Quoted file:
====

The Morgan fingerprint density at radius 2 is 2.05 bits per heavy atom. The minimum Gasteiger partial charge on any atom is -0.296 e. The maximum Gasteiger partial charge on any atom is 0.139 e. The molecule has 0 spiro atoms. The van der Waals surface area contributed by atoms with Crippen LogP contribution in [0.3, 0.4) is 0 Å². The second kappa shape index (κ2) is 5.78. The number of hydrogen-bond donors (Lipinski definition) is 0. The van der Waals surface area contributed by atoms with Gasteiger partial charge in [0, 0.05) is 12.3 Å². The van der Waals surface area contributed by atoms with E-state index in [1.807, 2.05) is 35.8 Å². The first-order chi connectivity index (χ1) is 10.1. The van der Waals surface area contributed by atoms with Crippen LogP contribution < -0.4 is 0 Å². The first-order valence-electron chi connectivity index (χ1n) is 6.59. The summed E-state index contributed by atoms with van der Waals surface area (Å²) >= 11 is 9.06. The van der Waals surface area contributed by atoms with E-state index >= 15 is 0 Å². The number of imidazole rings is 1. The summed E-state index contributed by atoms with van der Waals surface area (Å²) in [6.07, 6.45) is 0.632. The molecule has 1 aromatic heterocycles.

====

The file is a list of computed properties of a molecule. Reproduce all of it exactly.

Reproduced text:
The Morgan fingerprint density at radius 2 is 2.05 bits per heavy atom. The minimum Gasteiger partial charge on any atom is -0.296 e. The maximum Gasteiger partial charge on any atom is 0.139 e. The molecule has 0 spiro atoms. The van der Waals surface area contributed by atoms with Crippen LogP contribution in [0.3, 0.4) is 0 Å². The second kappa shape index (κ2) is 5.78. The number of hydrogen-bond donors (Lipinski definition) is 0. The van der Waals surface area contributed by atoms with Gasteiger partial charge in [0, 0.05) is 12.3 Å². The van der Waals surface area contributed by atoms with E-state index in [1.807, 2.05) is 35.8 Å². The first-order chi connectivity index (χ1) is 10.1. The van der Waals surface area contributed by atoms with Crippen LogP contribution < -0.4 is 0 Å². The first-order valence-electron chi connectivity index (χ1n) is 6.59. The summed E-state index contributed by atoms with van der Waals surface area (Å²) >= 11 is 9.06. The van der Waals surface area contributed by atoms with E-state index >= 15 is 0 Å². The number of imidazole rings is 1. The summed E-state index contributed by atoms with van der Waals surface area (Å²) in [6.07, 6.45) is 0.632. The molecule has 1 aromatic heterocycles.